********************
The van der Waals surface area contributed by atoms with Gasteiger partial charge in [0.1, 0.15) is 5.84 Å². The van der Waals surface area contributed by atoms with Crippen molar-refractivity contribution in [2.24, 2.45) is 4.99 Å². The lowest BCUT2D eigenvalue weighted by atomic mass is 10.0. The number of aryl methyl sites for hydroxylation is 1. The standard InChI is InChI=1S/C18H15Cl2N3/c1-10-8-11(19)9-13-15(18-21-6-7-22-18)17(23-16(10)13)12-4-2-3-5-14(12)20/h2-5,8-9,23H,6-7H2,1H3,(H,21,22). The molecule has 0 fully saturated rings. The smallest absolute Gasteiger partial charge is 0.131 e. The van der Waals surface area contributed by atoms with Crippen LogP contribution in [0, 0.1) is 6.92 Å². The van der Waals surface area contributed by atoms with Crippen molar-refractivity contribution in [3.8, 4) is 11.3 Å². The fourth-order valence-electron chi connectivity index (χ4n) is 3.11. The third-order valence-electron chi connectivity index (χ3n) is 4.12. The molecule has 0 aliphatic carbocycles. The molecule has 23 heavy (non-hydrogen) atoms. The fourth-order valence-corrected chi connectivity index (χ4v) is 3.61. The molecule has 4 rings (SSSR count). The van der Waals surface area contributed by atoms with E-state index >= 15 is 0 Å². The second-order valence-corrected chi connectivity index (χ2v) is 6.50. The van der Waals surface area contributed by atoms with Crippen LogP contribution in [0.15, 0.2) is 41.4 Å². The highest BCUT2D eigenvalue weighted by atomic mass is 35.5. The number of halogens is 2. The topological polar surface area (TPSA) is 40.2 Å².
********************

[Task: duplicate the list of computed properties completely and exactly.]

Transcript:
The van der Waals surface area contributed by atoms with Gasteiger partial charge in [0.1, 0.15) is 5.84 Å². The van der Waals surface area contributed by atoms with Crippen molar-refractivity contribution in [2.24, 2.45) is 4.99 Å². The lowest BCUT2D eigenvalue weighted by atomic mass is 10.0. The number of aryl methyl sites for hydroxylation is 1. The standard InChI is InChI=1S/C18H15Cl2N3/c1-10-8-11(19)9-13-15(18-21-6-7-22-18)17(23-16(10)13)12-4-2-3-5-14(12)20/h2-5,8-9,23H,6-7H2,1H3,(H,21,22). The molecule has 0 fully saturated rings. The smallest absolute Gasteiger partial charge is 0.131 e. The van der Waals surface area contributed by atoms with Crippen LogP contribution in [0, 0.1) is 6.92 Å². The van der Waals surface area contributed by atoms with Crippen molar-refractivity contribution in [3.8, 4) is 11.3 Å². The fourth-order valence-electron chi connectivity index (χ4n) is 3.11. The third-order valence-electron chi connectivity index (χ3n) is 4.12. The molecule has 0 aliphatic carbocycles. The molecule has 23 heavy (non-hydrogen) atoms. The fourth-order valence-corrected chi connectivity index (χ4v) is 3.61. The molecule has 4 rings (SSSR count). The van der Waals surface area contributed by atoms with E-state index >= 15 is 0 Å². The second-order valence-corrected chi connectivity index (χ2v) is 6.50. The van der Waals surface area contributed by atoms with Crippen LogP contribution in [0.15, 0.2) is 41.4 Å². The highest BCUT2D eigenvalue weighted by atomic mass is 35.5. The number of halogens is 2. The topological polar surface area (TPSA) is 40.2 Å².